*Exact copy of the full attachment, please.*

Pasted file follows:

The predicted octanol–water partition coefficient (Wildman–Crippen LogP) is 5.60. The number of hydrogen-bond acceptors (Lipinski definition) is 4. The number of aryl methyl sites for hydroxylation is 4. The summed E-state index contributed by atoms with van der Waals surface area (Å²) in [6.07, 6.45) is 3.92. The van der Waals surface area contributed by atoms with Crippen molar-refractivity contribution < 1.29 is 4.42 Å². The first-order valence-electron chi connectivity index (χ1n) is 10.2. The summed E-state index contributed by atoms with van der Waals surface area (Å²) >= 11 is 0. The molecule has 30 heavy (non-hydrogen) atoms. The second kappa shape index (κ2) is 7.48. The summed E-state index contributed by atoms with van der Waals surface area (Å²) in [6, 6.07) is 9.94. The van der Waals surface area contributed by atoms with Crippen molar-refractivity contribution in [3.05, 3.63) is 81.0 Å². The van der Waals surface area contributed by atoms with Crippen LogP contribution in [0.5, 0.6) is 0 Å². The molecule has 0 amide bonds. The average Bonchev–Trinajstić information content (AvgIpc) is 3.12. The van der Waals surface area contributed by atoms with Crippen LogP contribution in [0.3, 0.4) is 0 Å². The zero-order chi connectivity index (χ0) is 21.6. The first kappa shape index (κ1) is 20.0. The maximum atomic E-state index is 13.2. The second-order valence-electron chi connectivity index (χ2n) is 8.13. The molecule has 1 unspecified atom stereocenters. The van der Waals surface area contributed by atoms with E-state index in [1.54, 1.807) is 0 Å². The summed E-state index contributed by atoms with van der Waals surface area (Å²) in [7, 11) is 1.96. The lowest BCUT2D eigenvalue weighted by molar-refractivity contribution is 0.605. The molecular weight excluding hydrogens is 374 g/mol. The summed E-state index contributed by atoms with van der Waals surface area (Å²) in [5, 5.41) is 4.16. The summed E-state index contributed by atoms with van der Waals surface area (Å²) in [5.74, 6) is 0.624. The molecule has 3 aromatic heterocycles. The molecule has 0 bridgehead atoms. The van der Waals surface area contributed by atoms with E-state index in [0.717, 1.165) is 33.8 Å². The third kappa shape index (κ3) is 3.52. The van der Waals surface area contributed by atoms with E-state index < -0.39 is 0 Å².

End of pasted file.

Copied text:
The predicted octanol–water partition coefficient (Wildman–Crippen LogP) is 5.60. The number of hydrogen-bond acceptors (Lipinski definition) is 4. The number of aryl methyl sites for hydroxylation is 4. The summed E-state index contributed by atoms with van der Waals surface area (Å²) in [6.07, 6.45) is 3.92. The van der Waals surface area contributed by atoms with Crippen molar-refractivity contribution < 1.29 is 4.42 Å². The first-order valence-electron chi connectivity index (χ1n) is 10.2. The summed E-state index contributed by atoms with van der Waals surface area (Å²) >= 11 is 0. The molecule has 30 heavy (non-hydrogen) atoms. The second kappa shape index (κ2) is 7.48. The summed E-state index contributed by atoms with van der Waals surface area (Å²) in [6, 6.07) is 9.94. The van der Waals surface area contributed by atoms with Crippen molar-refractivity contribution in [3.05, 3.63) is 81.0 Å². The van der Waals surface area contributed by atoms with Crippen LogP contribution in [0.5, 0.6) is 0 Å². The molecule has 0 amide bonds. The average Bonchev–Trinajstić information content (AvgIpc) is 3.12. The van der Waals surface area contributed by atoms with Crippen LogP contribution in [0.3, 0.4) is 0 Å². The zero-order chi connectivity index (χ0) is 21.6. The first kappa shape index (κ1) is 20.0. The maximum atomic E-state index is 13.2. The second-order valence-electron chi connectivity index (χ2n) is 8.13. The molecule has 1 unspecified atom stereocenters. The van der Waals surface area contributed by atoms with E-state index in [1.54, 1.807) is 0 Å². The summed E-state index contributed by atoms with van der Waals surface area (Å²) in [7, 11) is 1.96. The lowest BCUT2D eigenvalue weighted by molar-refractivity contribution is 0.605. The molecular weight excluding hydrogens is 374 g/mol. The summed E-state index contributed by atoms with van der Waals surface area (Å²) in [5, 5.41) is 4.16. The summed E-state index contributed by atoms with van der Waals surface area (Å²) in [5.74, 6) is 0.624. The molecule has 3 aromatic heterocycles. The molecule has 0 bridgehead atoms. The van der Waals surface area contributed by atoms with E-state index in [0.717, 1.165) is 33.8 Å². The third kappa shape index (κ3) is 3.52. The van der Waals surface area contributed by atoms with E-state index < -0.39 is 0 Å².